In this article, we are going to take an in-depth look at the difference between ValueTuple and Tuple. We are also going to look at extra features that came with ValueTuples and also some potential drawbacks.

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Let’s start.

What is a ValueTuple in C#?

ValueTuple in C# is a value-type data structure that allows the storage of items of different data types. It is simply a value type representation of the Tuple class in C#.

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The .Net framework 4.7 introduced ValueTuple as a feature of C# 7.0.

Let’s take a look at why exactly we need the ValueTuple.

Why Do We Need ValueTuples in C#?

The Tuple class though useful has numerous drawbacks that make it difficult to work with. The sole reason we need the ValueTuple is that it gives us features that greatly improve the limitations of Tuples. The ValueTuple greatly reduces complexity and improves code optimization.

Let’s start by looking at features of ValueTuple that make it an improvement of the Tuple class.

The Data-Type Difference Between ValueTuple and Tuple 

A major problem with the tuple class is that it is a reference-type with memory allocation on the heap. Due to allocations and garbage collection pressure, using it can lead to CPU-intensive operations and major performance issues in our system. The ValueTuple on the other hand is a lightweight value type object and has its memory stored on the stack. This means that with ValueTuples we can build better-optimized systems.

Unlike the tuple, ValueTuple is a mutable struct and exposes its elements as fields. We can also create a ValueTuple with no elements.

In terms of performance, flexibility, and reusability the ValueTuple is better.  

Initialization Difference Between ValueTuple and Tuple

Just like the Tuple class, we can create ValueTuple using the constructor syntax and the static Create method. The ValueTuple struct also comes with an additional means of initialization – Using Parentheses.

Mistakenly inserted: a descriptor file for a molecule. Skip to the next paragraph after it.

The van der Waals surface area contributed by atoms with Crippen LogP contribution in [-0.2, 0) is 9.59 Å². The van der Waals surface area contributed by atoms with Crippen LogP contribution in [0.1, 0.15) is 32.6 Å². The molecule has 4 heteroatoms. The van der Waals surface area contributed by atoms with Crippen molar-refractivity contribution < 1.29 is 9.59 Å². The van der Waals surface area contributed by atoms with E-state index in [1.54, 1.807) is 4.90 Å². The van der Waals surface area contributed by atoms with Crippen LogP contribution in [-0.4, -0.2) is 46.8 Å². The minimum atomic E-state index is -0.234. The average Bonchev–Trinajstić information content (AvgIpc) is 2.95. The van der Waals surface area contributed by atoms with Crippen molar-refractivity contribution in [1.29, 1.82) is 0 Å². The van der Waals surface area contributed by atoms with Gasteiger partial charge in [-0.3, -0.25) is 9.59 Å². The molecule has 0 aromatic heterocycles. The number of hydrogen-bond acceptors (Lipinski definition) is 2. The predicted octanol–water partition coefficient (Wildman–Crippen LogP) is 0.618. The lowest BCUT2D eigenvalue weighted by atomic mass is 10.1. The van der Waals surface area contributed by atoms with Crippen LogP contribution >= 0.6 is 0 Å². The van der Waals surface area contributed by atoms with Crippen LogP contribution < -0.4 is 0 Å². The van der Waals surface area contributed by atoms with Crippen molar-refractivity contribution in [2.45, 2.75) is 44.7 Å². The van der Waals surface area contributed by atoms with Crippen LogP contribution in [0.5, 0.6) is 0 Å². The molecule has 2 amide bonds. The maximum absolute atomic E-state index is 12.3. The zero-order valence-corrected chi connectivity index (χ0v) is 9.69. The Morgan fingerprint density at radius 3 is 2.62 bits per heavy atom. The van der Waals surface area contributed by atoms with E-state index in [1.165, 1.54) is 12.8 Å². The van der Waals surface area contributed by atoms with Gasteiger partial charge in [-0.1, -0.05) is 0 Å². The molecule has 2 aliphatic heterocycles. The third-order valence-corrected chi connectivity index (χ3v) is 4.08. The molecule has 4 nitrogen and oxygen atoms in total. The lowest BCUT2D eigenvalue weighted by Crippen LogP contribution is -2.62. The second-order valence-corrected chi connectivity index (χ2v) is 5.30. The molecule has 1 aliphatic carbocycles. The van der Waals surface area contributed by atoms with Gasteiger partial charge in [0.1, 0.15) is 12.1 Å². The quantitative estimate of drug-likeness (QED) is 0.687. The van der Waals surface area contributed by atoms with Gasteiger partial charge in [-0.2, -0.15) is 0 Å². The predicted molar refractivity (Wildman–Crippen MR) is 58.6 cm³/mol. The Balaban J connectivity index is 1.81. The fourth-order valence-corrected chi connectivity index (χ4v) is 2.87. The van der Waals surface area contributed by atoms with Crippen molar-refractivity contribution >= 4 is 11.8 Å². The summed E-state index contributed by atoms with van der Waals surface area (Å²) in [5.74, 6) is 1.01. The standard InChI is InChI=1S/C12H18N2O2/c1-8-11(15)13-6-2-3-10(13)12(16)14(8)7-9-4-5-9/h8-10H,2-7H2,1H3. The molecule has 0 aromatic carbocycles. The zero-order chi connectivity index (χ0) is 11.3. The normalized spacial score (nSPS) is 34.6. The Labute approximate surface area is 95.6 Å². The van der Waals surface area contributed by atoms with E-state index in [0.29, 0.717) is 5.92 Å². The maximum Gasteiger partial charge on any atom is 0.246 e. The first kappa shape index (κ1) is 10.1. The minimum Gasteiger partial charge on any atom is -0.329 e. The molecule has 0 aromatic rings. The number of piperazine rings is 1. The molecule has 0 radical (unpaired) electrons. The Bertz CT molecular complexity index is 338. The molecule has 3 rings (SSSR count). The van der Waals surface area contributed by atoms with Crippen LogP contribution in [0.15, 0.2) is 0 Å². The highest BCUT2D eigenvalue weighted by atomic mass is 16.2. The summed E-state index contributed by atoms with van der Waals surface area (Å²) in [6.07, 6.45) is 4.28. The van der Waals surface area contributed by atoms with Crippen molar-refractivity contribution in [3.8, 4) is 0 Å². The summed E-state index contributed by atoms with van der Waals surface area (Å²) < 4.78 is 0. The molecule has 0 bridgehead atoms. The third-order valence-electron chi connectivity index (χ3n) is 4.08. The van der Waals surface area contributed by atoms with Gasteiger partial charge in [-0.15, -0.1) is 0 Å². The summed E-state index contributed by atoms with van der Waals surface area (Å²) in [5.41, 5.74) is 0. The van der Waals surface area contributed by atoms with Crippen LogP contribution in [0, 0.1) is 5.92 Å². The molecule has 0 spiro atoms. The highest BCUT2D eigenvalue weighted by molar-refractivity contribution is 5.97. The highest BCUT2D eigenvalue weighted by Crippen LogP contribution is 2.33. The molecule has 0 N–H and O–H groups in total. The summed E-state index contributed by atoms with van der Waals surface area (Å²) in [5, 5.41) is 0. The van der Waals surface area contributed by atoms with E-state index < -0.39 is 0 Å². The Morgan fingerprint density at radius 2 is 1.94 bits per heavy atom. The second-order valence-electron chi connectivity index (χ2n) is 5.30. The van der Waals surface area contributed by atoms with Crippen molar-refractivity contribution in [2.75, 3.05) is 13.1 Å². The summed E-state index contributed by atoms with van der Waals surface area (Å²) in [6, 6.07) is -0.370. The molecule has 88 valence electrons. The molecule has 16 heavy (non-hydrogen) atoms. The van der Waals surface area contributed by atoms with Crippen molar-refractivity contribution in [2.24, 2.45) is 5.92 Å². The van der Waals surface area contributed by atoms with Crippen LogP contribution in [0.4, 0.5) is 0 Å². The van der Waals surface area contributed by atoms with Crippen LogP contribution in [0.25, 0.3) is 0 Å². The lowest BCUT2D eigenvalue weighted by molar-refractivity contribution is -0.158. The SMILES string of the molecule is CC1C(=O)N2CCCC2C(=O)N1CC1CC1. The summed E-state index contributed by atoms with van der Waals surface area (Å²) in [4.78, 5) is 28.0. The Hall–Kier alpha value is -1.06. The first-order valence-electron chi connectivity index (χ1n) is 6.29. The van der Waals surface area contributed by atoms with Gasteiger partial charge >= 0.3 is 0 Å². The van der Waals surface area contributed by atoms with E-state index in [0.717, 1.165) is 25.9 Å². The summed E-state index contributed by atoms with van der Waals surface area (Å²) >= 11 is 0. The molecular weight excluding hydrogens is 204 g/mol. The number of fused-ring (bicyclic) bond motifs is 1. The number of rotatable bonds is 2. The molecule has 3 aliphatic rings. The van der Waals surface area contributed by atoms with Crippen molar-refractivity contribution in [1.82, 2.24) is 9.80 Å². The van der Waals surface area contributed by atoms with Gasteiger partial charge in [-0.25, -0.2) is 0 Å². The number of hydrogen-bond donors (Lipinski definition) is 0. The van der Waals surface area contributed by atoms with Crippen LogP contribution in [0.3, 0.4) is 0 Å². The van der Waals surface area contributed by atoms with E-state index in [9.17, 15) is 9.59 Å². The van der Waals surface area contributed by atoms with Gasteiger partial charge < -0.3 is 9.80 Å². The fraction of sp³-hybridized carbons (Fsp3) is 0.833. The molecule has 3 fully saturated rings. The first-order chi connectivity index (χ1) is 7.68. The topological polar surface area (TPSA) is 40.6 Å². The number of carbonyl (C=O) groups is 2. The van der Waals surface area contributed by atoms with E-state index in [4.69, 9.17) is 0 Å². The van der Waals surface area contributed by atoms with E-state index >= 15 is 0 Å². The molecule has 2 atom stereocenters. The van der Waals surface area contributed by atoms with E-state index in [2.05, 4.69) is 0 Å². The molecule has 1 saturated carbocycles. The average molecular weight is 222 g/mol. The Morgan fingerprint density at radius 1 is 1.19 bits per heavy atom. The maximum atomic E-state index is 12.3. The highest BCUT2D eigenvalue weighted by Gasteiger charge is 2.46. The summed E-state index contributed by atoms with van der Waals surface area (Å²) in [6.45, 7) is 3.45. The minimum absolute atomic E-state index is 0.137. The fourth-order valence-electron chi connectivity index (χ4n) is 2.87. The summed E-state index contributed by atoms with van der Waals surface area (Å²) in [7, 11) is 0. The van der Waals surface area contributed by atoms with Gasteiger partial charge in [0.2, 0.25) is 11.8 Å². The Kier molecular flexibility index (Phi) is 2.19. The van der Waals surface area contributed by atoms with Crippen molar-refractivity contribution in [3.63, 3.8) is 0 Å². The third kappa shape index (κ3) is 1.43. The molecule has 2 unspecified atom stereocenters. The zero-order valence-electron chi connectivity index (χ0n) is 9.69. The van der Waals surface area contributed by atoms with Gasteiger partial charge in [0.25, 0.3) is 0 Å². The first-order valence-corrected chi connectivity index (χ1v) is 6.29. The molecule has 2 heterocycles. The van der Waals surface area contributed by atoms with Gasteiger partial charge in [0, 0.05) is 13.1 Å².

Creating A ValueTuple Using Parentheses in C#

This is the easiest way to create a ValueTuple. It involves specifying the elements that we store in a comma-separated list within a set of parenthesis:

(int, int) initializedValueTupleOne = (1, 2);

This is the convention when creating ValueTuples with unnamed parameters. Additionally, we can simplify the code:

var initializedValueTupleTwo = (1, 2);

The Tuple class does not support this kind of initialization.

A problem with Tuple is that there is no way to rename its elements to better describe their value. When we use ValueTuples with unnamed parameters we face the exact same limitation. To access the elements of initializedValueTupleOne, we would have to call initializedValueTupleOne.Item1 or initializedValueTupleOne.Item2. This type of syntax is inconvenient especially when we have multiple elements or elements with similar data types.

ValueTuple  solves this problem by giving us the ability to have named parameters:

(int lastYear, int currentYear) namedValueTupleOne = (2021, 2022);

When we use named parameters with ValueTuples, it reduces complexity and makes our code more readable. Now, we can access the elements with their custom names:

var currentYear = namedValueTupleOne.currentYear; //returns 2022

We can also give names to our parameters from the right-hand side of our code declaration:

var rightHandNamedValueTuple = (language: "C#", tool: "Laptop", occupation: "Developer");

If we try to assign names to our parameters from both sides of our code declaration:

(string lang, string machine, string career) rightHandNamedValueTupleTwo = (language: "C#", tool: "Laptop", occupation: "Developer");

The declaration on the left-hand side will overrule the declaration on the right side. So let’s stick to naming our parameters from one side of our declaration.   

A variable with a minimum of two elements is a ValueTuple. For example, this is not a ValueTuple:

var number = (12);